Captain Morgan’s Ship

August 10, 2011 by staff 

Captain Morgan's ShipCaptain Morgan’s Ship, Someone clearly was not paying attention, and – who knows? – Maybe kids see, had been hitting the rum in one fateful night in 1671 when the satisfaction of the good ship struck a reef off the coast of Panama, the sinking with the loss of its entire crew.

The flagship of the fleet of Admiral Sir Henry Morgan, who was headed to the mouth of the Chagres River to capture the Castle of San Lorenzo of the Spanish, was one of the five ships that disappeared in the choppy sea. He sank into the ocean, where it remained for the next 340 years is gradually covered by sand and mud.

The moment a team of divers and archaeologists led by Texas State University ran into the wreck earlier this year, only two inches helmet satisfaction were still visible. After months of digging, they found about 50 feet from her starboard side, along with several wooden chests inlaid with coral.

Frederick “Fritz” Hanselmann, the research team leader, who said he was like chancing a “needle in a haystack”, announced the discovery this week. Mr. Hanselmann expected that satisfaction would help shed light on an inglorious chapter of British adventure. In March, the team of Dr. Hanselmann is unearthed six guns of the fleet of Morgan, near the mouth of the Panama Canal. But the team has yet to discover the treasure.

“For us, the real treasure are those wrecks that can give us the ability to say with precision the history of a legendary historical figure as Captain Henry Morgan,” said Mr. Hanselmann. “The findings of this nature allow us to study these artifacts and teach others about life of these famous pirates more than 300 years.”

Morgan, a mercenary and (some say) pirate Monmouthshire, south Wales, was hired by the Crown to protect the trade routes in the Caribbean. After finding that an advance party of his men had captured the Castle of San Lorenzo, continued the Chagres to Panama City, which quickly destroyed.

The attack violated a peace treaty between England and Spain, which means that Morgan was arrested. Success pleaded ignorance of the treaty, was acquitted and knighted by Charles II, and later went to Jamaica, where he became lieutenant governor.

Morgan, who died in 1688, remains a legendary figure, thanks in part to the cheap rum brand that bears his name. And there is at least a whiff of a PR stunt on the fact that Mr. Hanselmann last expedition was funded in part by the beverage company, which issued a press statement yesterday describing the sponsorship deal as “natural.”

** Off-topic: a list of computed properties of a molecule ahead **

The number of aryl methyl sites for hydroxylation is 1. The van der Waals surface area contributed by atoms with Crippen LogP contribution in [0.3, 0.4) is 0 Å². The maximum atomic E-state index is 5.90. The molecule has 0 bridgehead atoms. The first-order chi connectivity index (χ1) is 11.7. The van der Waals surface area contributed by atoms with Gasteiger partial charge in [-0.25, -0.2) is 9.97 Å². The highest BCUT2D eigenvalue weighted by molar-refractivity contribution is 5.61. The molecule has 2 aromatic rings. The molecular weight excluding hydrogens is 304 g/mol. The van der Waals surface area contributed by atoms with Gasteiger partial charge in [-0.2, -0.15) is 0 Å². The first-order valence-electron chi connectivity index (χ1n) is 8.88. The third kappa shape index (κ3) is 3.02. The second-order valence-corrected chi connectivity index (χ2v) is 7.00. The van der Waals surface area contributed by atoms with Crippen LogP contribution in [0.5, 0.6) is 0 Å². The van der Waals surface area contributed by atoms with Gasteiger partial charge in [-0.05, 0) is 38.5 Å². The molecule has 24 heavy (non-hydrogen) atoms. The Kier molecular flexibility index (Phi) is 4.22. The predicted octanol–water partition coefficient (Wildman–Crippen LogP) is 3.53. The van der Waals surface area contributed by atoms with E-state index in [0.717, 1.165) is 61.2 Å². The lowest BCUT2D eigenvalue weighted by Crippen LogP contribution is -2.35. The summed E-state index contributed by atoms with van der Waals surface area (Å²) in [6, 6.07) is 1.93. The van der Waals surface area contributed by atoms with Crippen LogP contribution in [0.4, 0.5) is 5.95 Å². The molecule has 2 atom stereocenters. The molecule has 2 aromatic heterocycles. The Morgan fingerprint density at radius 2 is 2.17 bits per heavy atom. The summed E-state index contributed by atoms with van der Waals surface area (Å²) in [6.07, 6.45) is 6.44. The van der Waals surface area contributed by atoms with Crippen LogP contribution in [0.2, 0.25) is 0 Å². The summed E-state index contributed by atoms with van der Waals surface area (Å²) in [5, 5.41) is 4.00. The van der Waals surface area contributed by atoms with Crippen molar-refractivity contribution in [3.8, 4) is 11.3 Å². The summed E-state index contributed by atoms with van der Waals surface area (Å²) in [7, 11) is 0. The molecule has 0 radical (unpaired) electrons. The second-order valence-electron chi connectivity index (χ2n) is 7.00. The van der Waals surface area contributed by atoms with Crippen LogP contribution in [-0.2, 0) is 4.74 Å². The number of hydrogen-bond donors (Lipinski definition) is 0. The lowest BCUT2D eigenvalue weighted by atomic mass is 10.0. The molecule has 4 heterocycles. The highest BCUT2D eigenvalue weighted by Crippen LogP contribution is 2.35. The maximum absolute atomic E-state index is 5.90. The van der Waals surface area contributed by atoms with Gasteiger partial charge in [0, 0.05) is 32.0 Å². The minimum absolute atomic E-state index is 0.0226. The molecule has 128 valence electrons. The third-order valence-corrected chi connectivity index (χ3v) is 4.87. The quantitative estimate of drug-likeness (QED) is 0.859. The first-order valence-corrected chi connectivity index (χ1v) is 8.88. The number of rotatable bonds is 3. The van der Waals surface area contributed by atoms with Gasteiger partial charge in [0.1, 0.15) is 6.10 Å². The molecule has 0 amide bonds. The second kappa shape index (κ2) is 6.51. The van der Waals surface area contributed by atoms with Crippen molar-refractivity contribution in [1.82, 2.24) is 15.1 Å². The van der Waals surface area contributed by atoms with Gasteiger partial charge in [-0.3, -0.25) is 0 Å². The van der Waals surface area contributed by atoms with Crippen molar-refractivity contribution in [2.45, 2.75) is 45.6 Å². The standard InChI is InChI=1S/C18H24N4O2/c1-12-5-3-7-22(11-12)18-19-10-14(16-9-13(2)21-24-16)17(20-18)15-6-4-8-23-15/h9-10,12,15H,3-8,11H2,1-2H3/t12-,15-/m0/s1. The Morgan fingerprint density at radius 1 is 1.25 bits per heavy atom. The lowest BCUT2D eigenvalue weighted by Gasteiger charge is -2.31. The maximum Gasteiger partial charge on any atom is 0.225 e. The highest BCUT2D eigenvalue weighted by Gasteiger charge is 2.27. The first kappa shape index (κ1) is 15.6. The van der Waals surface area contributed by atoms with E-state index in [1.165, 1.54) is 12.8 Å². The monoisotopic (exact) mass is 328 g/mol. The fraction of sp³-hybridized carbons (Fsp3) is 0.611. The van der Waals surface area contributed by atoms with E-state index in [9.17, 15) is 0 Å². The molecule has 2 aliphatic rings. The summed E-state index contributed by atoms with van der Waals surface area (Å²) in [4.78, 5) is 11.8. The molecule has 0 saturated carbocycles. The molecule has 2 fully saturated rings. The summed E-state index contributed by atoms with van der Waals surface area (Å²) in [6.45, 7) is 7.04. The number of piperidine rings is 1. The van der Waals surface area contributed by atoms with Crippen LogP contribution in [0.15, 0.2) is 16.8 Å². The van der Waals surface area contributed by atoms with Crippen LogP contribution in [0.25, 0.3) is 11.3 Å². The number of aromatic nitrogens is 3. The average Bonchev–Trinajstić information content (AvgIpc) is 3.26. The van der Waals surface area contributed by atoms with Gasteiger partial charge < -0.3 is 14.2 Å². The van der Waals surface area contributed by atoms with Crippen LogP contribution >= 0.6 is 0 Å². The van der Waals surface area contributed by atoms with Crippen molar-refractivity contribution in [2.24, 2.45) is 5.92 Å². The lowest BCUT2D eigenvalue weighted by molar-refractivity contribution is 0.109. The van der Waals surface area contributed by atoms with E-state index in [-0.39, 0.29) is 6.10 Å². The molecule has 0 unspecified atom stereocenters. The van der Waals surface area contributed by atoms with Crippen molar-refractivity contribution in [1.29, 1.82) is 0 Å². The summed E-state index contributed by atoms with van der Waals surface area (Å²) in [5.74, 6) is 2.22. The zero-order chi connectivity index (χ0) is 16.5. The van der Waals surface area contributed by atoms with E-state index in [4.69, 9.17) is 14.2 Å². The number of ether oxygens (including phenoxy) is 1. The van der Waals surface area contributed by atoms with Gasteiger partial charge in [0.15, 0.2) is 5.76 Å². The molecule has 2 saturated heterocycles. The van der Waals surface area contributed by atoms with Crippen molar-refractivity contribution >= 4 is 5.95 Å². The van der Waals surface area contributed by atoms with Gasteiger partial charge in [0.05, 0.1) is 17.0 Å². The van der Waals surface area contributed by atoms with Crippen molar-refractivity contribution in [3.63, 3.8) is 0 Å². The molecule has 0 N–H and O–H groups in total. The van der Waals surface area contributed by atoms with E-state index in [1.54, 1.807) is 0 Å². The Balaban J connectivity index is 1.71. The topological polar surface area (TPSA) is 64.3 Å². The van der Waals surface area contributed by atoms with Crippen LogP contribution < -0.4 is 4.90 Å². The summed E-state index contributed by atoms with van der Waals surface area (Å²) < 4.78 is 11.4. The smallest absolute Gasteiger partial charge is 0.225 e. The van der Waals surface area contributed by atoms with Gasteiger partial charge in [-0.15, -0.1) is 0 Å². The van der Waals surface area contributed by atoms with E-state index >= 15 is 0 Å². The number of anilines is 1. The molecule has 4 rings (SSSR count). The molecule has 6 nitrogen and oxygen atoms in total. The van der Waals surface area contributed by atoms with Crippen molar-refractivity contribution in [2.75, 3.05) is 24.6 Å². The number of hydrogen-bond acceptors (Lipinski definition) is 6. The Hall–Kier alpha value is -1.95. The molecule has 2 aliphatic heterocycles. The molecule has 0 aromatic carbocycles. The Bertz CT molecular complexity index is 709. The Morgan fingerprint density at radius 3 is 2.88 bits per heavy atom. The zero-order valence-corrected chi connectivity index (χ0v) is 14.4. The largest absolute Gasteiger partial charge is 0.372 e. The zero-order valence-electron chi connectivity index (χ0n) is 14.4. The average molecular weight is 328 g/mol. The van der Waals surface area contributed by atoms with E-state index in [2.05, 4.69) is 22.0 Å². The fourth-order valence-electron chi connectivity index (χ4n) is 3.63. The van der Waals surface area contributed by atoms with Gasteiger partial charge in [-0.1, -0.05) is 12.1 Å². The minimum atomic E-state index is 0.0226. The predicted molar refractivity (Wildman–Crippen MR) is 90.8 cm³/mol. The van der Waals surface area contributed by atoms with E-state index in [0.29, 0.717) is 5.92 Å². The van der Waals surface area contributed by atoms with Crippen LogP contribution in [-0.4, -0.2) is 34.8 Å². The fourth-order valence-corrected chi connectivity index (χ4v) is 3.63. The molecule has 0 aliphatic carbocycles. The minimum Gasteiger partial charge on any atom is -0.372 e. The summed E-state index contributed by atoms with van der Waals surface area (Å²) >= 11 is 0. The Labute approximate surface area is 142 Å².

The privatization of the salvage industry is nothing new, however. In recent years there has been a large increase in the number of wrecks being unearthed by Archaeologists Sea with private funds, using the most advanced underwater exploration, such as sonar, metal detectors, and remote control submersible robots.

Unlike the nonprofit Mr. Hanselmann operation, the vast majority of underwater explorers today are commercial enterprises that operate in secret, raising fears that the valuable historical sites are being looted. The UN estimates that 3 million shipwrecks sandy seafloor, and the value of its sunken cargo runs to tens of billions of pounds. Under the 1989 International Convention on Salvage, shipwrecks in international waters are there for the taking, provided they are not sovereign vessels. Interpreting the law can be complicated. A U.S. Company Odyssey Marine Exploration calls is locked in a legal dispute with the Spanish government about the discovery of 500,000 gold and silver coins, weighing 17 tons, near Portugal. Spain insists the distance, and worth some 500m (£ 310m), was the Nuestra Senora de las Mercedes, a frigate sunk by the Royal Navy in 1804. Odyssey insists otherwise.

These companies insist that, in the absence of government funds, private saving is the only way to discover and preserve important objects. Odyssey in the past has reached agreements with the British government to share profits and preserve important parts of the three ships in the UK was discovered: the HMS Sussex, RMS Laconia, and the HMS Victory, the predecessor of Nelson’s flagship, was found about 60 miles from Alderney in May 2008. Odyssey has also worked with U.S. museums so the public can see the remains of ships such as the SS Republic, a steamer Baltimore, which sank during a hurricane in 1865.

Satisfaction, along with other remnants of the fleet of Captain Morgan discovers that Mr. Hanselmann, the end result will inform the public. Mr. Hanselmann, yesterday said all its findings will be donated to Panama’s National Institute of Culture.

Famous shipwrecks

The ship Mary Rose King Henry VIII’s flagship was raised to the surface in 1982 after 437 years at the bottom of the Solent. More than 10,000 objects from the ship’s last trip (to meet the French in battle in 1510) were recovered. The boat is on display at Portsmouth Historic Dockyard.

The Titanic A French-American expedition discovered the Titanic in 1985, 73 years after the infamous ocean liner struck an iceberg and sank on April 15, 1912, killing 1503 passengers and crew. Experts believe it would be impossible to raise the wreck from its resting place 2.5 miles (4 km) below the surface of the Atlantic Ocean.

The 45,000-ton battleship Bismarck was once the pride of the German Navy and joy during the Second World War, before British torpedoes sank it in 1941, along with 2,900 crewmembers. Now his remains lie about 600 miles west of Brest, on the French coast at a depth of nearly 4790 meters (15,700 feet).

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